Contact: Kathleen Phillips
Texas A&M AgriLife Communications

Related biology news :

1. Community involvement important in fight against childhood obesity, according to UTHealth researchers
2. Exercise counters negative effects of weight regain, researchers find
3. Rice researchers make graphene hybrid
4. New dinosaur rears its head; U-M researchers part of team announcing find
5. Discovery in legumes could reduce fertilizer use, aid environment: Stanford researchers
6. Researchers fishing for cancer cure discover active DHA derivatives
7. Researchers determine how ATP, molecule bearing the fuel of life, is broken down in cells
8. NOAA, NASA and Old Dominion researchers measure impacts of changing climate on ocean biology
9. Researchers issue outlook for a significant New England red tide in 2010
10. French and Spanish researchers develop a natural alternative to antibiotics in animal feed
11. Pitt researchers report internal and environmental factors trigger unique brain activity in teens
Post Your Comments:
Related Image:
Researchers examine plant's ability to identify, block invading bacteria
(Date:5/6/2017)... , May 5, 2017 RAM ... announced a new breakthrough in biometric authentication based ... quantum mechanical properties to perform biometric authentication. These new ... semiconductor material created by Ram Group and its ... entertainment, transportation, supply chains and security. Ram Group ...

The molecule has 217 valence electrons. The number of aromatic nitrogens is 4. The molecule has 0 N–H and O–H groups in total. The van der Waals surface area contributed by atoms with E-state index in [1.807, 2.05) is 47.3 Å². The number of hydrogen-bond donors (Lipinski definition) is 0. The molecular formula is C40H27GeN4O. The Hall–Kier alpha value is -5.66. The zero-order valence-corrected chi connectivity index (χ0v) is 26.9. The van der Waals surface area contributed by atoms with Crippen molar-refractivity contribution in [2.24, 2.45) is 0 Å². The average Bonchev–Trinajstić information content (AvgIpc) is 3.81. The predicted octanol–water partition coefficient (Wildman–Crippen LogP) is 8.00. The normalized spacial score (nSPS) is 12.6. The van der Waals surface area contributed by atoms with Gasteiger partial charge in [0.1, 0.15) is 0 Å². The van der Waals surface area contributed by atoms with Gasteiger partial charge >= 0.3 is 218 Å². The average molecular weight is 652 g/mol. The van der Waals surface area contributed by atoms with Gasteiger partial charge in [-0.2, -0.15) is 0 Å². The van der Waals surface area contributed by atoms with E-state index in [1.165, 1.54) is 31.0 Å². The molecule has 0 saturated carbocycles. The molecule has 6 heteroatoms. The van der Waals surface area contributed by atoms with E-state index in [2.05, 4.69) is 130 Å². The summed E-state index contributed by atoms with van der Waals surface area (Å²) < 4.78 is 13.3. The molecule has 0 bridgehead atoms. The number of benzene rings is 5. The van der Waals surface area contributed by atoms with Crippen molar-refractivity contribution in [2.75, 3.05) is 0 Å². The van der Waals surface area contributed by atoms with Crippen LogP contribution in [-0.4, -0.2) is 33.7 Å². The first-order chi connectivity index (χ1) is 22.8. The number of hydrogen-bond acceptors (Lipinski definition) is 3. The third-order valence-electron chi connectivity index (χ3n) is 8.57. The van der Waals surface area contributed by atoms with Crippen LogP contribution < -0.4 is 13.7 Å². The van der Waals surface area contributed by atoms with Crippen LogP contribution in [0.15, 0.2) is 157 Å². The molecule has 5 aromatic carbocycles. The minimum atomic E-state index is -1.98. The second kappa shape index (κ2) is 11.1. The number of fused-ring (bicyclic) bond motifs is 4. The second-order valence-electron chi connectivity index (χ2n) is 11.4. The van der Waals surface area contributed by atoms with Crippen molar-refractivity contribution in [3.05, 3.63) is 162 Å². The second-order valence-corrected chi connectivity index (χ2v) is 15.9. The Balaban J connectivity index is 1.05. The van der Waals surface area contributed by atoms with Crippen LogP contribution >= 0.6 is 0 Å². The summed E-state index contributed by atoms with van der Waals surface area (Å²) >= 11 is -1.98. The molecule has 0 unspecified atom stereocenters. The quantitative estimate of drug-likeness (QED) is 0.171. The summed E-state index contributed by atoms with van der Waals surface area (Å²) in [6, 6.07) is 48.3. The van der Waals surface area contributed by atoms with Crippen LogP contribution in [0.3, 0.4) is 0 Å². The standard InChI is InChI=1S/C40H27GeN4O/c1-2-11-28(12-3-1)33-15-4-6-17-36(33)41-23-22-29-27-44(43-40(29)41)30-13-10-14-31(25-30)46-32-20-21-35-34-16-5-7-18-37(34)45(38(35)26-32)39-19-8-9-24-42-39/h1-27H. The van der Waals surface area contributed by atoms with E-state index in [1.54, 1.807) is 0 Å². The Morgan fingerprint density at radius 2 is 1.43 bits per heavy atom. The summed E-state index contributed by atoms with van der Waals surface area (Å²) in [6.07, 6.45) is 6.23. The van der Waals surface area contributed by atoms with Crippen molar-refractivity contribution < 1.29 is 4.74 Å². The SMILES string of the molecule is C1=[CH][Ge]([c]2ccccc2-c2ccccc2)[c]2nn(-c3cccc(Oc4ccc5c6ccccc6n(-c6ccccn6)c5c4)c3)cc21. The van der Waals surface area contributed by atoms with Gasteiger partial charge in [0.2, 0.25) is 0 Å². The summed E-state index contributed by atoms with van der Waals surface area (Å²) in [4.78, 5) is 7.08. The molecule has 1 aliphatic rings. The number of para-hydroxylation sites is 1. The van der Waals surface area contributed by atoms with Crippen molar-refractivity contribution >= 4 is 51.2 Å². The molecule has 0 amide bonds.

(Date:4/17/2017)... NXT-ID, Inc. (NASDAQ: NXTD ) ("NXT-ID" or the "Company"), ... Report on Form 10-K on Thursday April 13, 2017 with the ... The ... section of the Company,s website at  under "SEC Filings," ... 2016 Year Highlights: Acquisition of ...
(Date:4/11/2017)... Research and Markets has announced the addition of the "Global ... ... at a CAGR of 30.37% during the period 2017-2021. ... based on an in-depth market analysis with inputs from industry experts. ... the coming years. The report also includes a discussion of the ...
Breaking Biology News(10 mins):
(Date:10/12/2017)... ... October 12, 2017 , ... AMRI, ... and biotechnology industries to improve patient outcomes and quality of life, will now ... testing are being attributed to new regulatory requirements for all new drug products, ...
(Date:10/11/2017)... ... ... is a basic first aid supply for any work environment, but most personal eye wash ... if a dangerous substance enters both eyes? It’s one less decision, and likely quicker response ... piece. , “Whether its dirt and debris, or an acid or alkali, getting anything in ...
(Date:10/11/2017)... HILLS, Calif. , Oct. 11, 2017  SkylineDx today ... (ICR) and University of Leeds ... risk-stratify patients with multiple myeloma (MM), in a multi-centric Phase ... University of Leeds is the sponsor ... and ICR will perform the testing services to include high-risk ...
(Date:10/10/2017)... (PRWEB) , ... October 10, 2017 , ... San Diego-based ... of its corporate rebranding initiative announced today. The bold new look is part ... as the company moves into a significant growth period. , It will also expand ...
Breaking Biology Technology: